This is the second article in our series offering advice to tenants dealing with shady landlords. Find the full series here.
It’s often way tougher than it should be to get your landlord to fix the things that need fixing. If providing safe and livable housing is a landlord’s job, many of them just aren’t very good at it.
But no matter how much they protest (or ignore you), there are lots of things landlords are actually legally obligated to repair under both Los Angeles, and California law. Of course, that doesn’t mean that they’ll actually do it — but it does mean you have tools at your disposal to pressure them into doing their job. We’ve compiled this guide to walk you through how to use those tools and hopefully get the repairs that you need. *
SAFE AND LIVABLE
If you’re having trouble getting your landlord to maintain or repair things like your plumbing, or your roof — or getting them to call an exterminator — the law you’ll want to cite at them is California Civil Code 1941–1942.
It lays out what a landlord has to do for a property to be considered “tenantable” (suitable for renting out to tenants), as well as certain exceptions to those obligations, including cases where a landlord can argue that tenants are responsible for damage to the unit.
For anything that threatens your health and safety — including things like bad electrical wiring and a broken toilet — your landlord is supposed to make immediate repairs. (Los Angeles County’s Department of Consumer and Business Affairs (DCBA) has a page with some examples of what constitutes a threat to your health and safety.)
Of course, these examples aren’t exhaustive. There may be other laws and regulations that get more specific about a landlord’s obligation to maintain and repair something — for example, this section of the California Code of Regulations about heating rental properties, or SEC. 91.811 of the Los Angeles Municipal Code.
Whatever the issue, sometimes it’s enough to just cite the law at your landlord to spur them into action.
If that worked, congratulations! Here’s hoping they send a repair person quickly, and not six months from now.
When it comes time to make the repairs, your landlord may also have to arrange and pay for alternative accommodations if your unit is protected by a local rent control law and the repairs require you to temporarily vacate the unit (for the city of Los Angeles’s rent control law, see LAMC 152.06).
FILING A COMPLAINT
Now, if you’ve tried citing the law at your landlord and it hasn’t motivated them into doing their job, you may have to get a little more aggressive.
For building code violations (for example, electrical wiring that’s not up to code) or unsafe living conditions, you can try submitting a complaint to your local housing department. For Los Angeles city, that’s the Housing Department for multifamily buildings and the Department of Building and Safety for single family homes. For anywhere in Los Angeles County, you can submit complaints about issues that affect tenant health and safety (like vermin infestation or mold) through the Department of Public Health. Residents of unincorporated Los Angeles County can submit building code complaints to the Department of Public Works. **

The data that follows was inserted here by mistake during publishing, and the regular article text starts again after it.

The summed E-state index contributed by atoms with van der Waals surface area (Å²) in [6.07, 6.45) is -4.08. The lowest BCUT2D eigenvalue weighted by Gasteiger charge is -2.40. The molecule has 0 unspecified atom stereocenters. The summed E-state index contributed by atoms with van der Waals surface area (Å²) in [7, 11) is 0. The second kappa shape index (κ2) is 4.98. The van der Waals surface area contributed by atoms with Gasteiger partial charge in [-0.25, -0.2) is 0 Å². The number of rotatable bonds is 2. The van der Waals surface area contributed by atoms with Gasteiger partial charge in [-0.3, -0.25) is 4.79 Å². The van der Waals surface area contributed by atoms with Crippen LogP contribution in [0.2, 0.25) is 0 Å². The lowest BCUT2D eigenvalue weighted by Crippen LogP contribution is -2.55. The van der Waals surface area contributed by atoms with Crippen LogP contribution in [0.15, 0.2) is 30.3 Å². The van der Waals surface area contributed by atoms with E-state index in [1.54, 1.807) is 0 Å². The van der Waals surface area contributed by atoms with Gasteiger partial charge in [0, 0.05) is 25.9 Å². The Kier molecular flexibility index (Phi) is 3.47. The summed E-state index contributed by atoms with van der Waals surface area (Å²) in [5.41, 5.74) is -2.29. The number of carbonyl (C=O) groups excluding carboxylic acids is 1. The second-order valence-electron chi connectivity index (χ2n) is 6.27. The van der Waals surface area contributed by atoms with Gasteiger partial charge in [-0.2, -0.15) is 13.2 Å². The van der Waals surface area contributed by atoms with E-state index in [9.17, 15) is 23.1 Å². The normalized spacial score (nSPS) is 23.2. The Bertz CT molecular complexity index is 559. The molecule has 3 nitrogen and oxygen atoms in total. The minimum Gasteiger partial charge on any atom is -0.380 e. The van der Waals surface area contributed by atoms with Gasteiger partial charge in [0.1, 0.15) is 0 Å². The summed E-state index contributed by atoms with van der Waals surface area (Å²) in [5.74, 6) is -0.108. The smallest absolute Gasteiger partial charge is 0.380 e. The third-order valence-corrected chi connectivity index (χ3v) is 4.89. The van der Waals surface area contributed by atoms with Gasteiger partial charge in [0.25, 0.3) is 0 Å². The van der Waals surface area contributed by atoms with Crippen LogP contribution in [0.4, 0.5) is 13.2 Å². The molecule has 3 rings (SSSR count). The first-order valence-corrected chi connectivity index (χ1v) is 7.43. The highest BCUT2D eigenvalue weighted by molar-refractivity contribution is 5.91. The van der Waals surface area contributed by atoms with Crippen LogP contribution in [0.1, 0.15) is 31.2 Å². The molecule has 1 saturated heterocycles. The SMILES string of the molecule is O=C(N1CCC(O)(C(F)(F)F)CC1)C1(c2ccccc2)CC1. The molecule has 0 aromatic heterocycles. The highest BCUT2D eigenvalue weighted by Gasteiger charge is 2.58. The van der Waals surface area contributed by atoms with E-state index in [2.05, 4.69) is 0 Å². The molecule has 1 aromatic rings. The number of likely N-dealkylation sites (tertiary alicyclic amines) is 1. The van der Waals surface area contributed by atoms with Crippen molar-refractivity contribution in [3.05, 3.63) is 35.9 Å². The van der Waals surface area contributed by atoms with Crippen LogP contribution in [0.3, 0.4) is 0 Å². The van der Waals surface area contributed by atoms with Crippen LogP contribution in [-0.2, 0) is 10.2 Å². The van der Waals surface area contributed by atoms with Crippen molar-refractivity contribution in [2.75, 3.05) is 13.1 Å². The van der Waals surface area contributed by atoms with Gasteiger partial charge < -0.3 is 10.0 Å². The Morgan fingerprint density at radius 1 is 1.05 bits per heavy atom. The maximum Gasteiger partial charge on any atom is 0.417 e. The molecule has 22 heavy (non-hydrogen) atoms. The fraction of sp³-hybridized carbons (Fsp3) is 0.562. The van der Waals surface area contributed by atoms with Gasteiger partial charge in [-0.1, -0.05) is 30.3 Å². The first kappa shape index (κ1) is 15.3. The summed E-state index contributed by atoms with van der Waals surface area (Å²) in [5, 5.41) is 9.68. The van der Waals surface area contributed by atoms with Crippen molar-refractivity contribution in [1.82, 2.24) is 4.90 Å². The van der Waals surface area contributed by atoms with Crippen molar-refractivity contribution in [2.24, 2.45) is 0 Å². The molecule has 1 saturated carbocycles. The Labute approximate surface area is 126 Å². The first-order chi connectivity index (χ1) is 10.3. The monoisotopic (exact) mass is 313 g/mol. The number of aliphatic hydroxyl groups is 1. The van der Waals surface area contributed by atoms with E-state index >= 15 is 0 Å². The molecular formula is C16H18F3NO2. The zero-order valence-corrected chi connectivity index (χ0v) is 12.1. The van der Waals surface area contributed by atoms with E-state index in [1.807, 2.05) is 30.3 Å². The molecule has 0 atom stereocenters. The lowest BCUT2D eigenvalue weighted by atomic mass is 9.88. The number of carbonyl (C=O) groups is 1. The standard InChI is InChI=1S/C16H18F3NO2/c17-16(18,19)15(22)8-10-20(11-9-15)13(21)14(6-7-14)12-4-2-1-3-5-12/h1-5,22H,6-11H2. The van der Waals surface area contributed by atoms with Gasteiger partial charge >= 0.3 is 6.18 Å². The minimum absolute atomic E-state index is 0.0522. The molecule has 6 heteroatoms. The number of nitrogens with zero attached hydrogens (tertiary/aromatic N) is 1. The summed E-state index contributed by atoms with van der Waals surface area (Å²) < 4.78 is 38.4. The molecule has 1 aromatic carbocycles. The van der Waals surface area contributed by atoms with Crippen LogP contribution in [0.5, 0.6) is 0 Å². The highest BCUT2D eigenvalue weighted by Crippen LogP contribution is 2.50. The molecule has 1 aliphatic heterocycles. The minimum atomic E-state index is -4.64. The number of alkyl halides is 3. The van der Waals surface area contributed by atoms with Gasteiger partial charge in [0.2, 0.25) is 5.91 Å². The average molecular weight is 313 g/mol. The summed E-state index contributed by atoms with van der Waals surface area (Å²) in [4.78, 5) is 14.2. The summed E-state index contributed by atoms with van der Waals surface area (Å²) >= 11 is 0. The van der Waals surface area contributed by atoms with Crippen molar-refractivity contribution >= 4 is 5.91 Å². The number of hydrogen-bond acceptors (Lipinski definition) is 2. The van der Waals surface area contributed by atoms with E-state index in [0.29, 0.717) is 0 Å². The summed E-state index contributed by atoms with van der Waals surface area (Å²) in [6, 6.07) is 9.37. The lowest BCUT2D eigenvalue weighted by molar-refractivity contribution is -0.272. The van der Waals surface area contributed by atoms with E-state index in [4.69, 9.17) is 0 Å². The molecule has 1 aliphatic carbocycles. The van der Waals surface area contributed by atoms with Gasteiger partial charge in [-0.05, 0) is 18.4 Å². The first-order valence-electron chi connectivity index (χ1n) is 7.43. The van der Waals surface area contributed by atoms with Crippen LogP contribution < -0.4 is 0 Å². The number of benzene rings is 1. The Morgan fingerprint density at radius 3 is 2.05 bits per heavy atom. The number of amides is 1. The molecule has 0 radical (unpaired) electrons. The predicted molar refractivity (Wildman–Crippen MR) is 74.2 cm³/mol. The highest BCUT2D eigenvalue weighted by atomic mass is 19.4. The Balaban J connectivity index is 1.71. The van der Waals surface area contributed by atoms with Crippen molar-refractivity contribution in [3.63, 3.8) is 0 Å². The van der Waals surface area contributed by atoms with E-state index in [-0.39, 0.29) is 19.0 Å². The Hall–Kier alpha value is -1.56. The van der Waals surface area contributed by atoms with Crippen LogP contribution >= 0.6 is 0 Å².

You may have to follow up to make sure the complaint got to the right person. Depending on the severity of the issue, it can be a lengthy process, and will likely start with an inspector coming out to see the problem for themselves.
REPAIR AND DEDUCT
If nothing else has worked, you might want to take matters into your own hands. California also provides tenants the right to repair and deduct — that is, pay for urgent and necessary repairs themselves, and deduct the amount from their rent. But repair and deduct is tricky. You have to do things according to the letter of the law, or landlords can use it as a pretext to evict you for non-payment. Also, not all repairs are eligible for repair and deduct. So before you try repair-and-deducting, consider contacting your local housing department, the LA County DCBA, or a tenant legal clinic for advice.
TALK TO YOUR LANDLORD’S OTHER TENANTS
You might also want to try talking to your neighbors or your landlord’s tenants in other buildings. They could be facing some of the same issues and may be interested in negotiating with your landlord collectively.
You can find some tips to locate your landlord’s other properties and tenants in this guide. Your local tenant’s union might also be able to help you organize and bargain collectively for necessary repairs.
HOW TO SUE YOUR LANDLORD
When all else fails, it might be time to sue your landlord in small claims court. You don’t need a lawyer for small claims court, and you can file a small claims suit as long as the amount you’re suing for is less than $10,000. This can be a way of getting your expenses reimbursed if you ultimately had to pay for repairs — or extermination — yourself.